am going to (present progressive)

spiderplant

Senior Member
USA / English
Hello,
I am volunteer teaching English to a Spanish speaker (I speak no Spanish) and I have been able to explain the present progressive except for "going". I realize that it might be better explained as the near future, but maybe I'm missing something. What would you recommend.
Thank you
 
  • Nodey

    Member
    English United States
    Hi Spiderplant,

    You are essentially correct. Since you are not a Spanish speaker, I would recommend a book called English Grammar for Students of Spanish by Emily Spinelli. There is also a Spanish version called La Gramática de Español para Estudiantes de Inglés also by Emily Spinelli. They are excellent references for basic grammar questions.

    The structure I am going to visit my aunt this weekend. exists in Spanish in more or less the same form: Voy a visitar a mi tía este fin de semana. Your student should recognize this without any problem at all.
     

    xqby

    Senior Member
    English (U.S.)
    I agree with the previous post's Spanish example; both languages tend to describe the near future periphrastically.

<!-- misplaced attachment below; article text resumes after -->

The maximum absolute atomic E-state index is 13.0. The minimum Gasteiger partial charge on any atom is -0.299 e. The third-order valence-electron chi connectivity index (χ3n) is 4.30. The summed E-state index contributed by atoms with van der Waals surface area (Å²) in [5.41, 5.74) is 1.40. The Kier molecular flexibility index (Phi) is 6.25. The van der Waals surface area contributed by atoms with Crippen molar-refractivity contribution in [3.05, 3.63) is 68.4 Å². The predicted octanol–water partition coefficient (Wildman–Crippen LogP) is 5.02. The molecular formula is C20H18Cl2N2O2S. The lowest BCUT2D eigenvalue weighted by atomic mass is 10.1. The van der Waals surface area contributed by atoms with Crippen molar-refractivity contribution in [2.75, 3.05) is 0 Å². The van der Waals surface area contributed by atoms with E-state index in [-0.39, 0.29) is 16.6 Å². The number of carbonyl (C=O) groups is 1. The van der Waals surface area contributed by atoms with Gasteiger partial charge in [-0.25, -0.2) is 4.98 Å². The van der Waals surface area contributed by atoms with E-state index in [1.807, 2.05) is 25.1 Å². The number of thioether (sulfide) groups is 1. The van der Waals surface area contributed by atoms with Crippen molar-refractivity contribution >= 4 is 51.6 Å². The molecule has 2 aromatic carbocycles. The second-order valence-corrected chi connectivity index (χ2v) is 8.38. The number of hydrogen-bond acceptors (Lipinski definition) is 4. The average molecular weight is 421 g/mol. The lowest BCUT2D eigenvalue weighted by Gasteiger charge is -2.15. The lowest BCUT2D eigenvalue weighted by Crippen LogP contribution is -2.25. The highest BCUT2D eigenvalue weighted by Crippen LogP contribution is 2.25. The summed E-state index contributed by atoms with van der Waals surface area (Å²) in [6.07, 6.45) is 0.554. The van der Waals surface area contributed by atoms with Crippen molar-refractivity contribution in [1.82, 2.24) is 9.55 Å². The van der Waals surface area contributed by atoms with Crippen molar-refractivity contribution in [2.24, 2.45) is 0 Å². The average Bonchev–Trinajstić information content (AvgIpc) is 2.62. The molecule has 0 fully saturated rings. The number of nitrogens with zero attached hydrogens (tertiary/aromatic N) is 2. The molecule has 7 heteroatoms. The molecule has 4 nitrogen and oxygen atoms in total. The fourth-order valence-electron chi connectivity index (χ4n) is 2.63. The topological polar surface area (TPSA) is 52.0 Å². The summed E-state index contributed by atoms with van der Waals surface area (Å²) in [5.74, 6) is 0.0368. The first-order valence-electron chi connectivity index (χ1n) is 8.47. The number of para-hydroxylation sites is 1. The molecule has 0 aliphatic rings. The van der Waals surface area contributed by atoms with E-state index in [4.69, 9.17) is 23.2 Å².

The Spanish format utilizes the simple present, but the fundamental idea is similar.

    "I am going to walk." -> "Voy a caminar."
    "I will walk." -> "Caminaré."
     

    spiderplant

    Senior Member
    USA / English
    Thank you both Nodey and xqby. I have the French version of this English grammar book and it is helpful.
     

    ChocolateLover

    Senior Member
    English
    Hi,

    "I am going to walk"-> "Voy a caminar."
    "I will walk." -> "Caminaré."
    Since "Caminaré" isn't that common, especially, if you're talking about a near future action, "voy a caminar" or "camino"(with a future meaning) also mean "I will walk."

    I hope this helps

    Regards
     

    JB

    Senior Member
    English (AE)
    "Voy a" literally means "I am going to" and can be followed by any infinitive, so as already said, it parallels the English, which means that you get out of having to do a detailed explanation of its use. It is essentially (not 100%, but close enough for a start) the same.

    (The same applies to other persons - he, she, it etc.)
     
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